Life-saving project reaches the finals of a second national award

Life-saving project reaches the finals of a second national award
20 March 2017

A PIONEERING project which has seen the stillbirth rate in Burton fall well below the national average has been shortlisted for a second prestigious award.

The Midwifery team at Queen’s Hospital has reached the finals of the Patient Safety Awards in recognition of its ‘proactive approach to reducing the stillbirth rate’.

Shocking statistics show that for every 220 babies born in the UK, one is stillborn. National figures have revealed that 55 per cent of women who experienced a stillbirth noticed that their baby’s movements had slowed down or stopped in the run up to labour.

The team at Queen’s Hospital examined links between stillbirths and changes that pregnant women had noticed in their baby’s patterns of behaviour.

In order to safeguard mums-to-be and their babies, the Midwifery team took every opportunity to encourage expectant mothers to report any reduction in their baby’s movement to health professionals immediately.

This potentially life-saving advice was reinforced on stickers that were produced in multiple languages and handed out to pregnant women.

The campaign has been put forward for the ‘Patient Safety in Maternity and Midwifery Services’ award. The team will find out if it has been successful during a ceremony in Manchester on July 4.

This is the second high-profile accolade that the unit has been shortlisted for this year with the same work reaching the finals of the 2017 Royal College of Midwives Awards where it honoured in the ‘Policy into Practice’ category.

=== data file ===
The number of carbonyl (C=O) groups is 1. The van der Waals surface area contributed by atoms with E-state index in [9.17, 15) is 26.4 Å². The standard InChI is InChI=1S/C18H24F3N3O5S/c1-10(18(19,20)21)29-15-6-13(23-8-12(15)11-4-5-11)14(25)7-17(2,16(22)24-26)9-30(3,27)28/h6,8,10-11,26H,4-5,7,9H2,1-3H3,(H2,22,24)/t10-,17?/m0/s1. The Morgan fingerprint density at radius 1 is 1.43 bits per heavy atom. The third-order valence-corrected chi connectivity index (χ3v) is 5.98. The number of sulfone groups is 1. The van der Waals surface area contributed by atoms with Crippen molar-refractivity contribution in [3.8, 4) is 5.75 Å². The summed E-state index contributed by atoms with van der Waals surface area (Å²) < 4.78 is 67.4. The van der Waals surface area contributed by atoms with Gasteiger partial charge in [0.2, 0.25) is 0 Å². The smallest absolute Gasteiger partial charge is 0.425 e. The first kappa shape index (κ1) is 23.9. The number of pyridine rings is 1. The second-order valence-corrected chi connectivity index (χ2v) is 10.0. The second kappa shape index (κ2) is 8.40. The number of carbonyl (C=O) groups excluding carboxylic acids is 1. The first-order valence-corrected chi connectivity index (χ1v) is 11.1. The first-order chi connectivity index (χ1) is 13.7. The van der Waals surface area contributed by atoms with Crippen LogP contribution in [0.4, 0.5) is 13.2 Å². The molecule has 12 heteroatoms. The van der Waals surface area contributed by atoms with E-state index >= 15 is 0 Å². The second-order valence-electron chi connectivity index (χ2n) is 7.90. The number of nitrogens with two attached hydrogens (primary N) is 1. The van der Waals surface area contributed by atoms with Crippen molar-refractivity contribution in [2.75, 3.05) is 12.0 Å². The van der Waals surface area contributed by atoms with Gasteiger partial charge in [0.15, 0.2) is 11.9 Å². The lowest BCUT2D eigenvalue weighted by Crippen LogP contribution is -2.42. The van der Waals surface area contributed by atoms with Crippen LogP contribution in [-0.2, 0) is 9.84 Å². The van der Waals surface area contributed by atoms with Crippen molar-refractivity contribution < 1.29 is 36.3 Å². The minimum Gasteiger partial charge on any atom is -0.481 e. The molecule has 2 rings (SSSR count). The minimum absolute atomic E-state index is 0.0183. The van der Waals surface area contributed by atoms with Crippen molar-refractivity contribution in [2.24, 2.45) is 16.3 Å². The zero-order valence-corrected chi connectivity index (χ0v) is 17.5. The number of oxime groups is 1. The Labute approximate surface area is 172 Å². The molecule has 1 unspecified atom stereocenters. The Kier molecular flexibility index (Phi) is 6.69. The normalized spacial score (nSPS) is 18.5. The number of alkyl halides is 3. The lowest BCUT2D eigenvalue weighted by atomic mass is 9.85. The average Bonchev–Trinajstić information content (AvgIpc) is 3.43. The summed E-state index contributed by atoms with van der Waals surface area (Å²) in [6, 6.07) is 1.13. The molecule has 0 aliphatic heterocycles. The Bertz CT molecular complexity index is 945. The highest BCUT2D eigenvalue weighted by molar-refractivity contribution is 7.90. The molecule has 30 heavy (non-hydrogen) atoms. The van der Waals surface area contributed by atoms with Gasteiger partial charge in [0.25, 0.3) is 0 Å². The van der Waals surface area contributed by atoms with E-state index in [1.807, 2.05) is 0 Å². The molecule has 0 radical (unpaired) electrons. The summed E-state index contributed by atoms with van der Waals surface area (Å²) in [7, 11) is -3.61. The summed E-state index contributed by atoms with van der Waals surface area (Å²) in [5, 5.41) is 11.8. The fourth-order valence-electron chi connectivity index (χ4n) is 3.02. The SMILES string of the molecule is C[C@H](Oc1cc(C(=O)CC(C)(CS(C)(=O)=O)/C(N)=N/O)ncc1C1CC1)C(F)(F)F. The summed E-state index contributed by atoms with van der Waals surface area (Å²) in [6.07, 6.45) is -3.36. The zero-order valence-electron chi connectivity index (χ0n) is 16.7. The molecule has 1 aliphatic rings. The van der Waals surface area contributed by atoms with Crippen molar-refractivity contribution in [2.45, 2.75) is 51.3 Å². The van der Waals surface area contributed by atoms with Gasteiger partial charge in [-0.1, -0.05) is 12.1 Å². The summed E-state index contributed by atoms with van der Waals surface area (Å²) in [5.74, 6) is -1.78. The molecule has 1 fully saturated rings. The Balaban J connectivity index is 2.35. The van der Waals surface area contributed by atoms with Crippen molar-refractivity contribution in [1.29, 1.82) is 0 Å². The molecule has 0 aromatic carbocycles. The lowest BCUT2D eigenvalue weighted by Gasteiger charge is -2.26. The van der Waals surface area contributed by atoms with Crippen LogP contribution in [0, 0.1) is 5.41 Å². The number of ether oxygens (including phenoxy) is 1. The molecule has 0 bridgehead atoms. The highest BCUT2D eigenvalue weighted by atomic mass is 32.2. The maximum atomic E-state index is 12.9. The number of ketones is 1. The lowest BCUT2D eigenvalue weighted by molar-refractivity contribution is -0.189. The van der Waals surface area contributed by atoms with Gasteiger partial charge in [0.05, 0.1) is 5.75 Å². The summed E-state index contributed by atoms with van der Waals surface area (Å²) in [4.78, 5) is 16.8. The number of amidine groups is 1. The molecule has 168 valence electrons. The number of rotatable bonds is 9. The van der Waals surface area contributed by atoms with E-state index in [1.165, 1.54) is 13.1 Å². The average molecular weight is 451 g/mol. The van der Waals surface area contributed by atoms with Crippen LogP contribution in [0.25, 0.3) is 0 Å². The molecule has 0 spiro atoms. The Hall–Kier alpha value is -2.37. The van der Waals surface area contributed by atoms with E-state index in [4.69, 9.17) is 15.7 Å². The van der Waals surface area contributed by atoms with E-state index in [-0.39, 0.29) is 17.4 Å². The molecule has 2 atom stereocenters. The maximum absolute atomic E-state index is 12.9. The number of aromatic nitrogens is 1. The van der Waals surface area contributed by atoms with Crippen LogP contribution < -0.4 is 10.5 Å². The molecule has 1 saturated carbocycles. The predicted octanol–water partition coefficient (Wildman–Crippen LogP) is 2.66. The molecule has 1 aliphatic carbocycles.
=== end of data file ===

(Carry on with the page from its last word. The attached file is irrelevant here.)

Dr Wendy Oakley, who led the project, said: “We are delighted that this ground-breaking project has been shortlisted not for one but for two prestigious awards. It would be wonderful for it to be recognised on a national stage and for other hospitals across the country to adopt the same approach in order to reduce the number of babies being stillborn. There is a very serious reason why we began to look into this issue and why we launched this project. That is the fact that 3,200 families tragically leave hospital without their new-born baby every year – a figure which is both shocking and distressing.

“As a Midwifery team we want as many women as possible to give birth to a healthy baby so we explored ways to reinforce the message that expecting mothers should always report any reduction in movement immediately. We did this by providing a consistent message across the department and giving women the number to call at any time of the day or night if they were concerned about a change in movement. We also produced and handed out stickers in multiple languages, reiterating this information and strongly urged parents not to listen to ‘old wives’ tales’ about babies slowing down on the approach to labour which simply isn’t true.

“These measures have helped to raise awareness among pregnant women that a lack of movement could be a warning sign. I have no doubt that we have already saved lives and I am sure that we will continue to so.”

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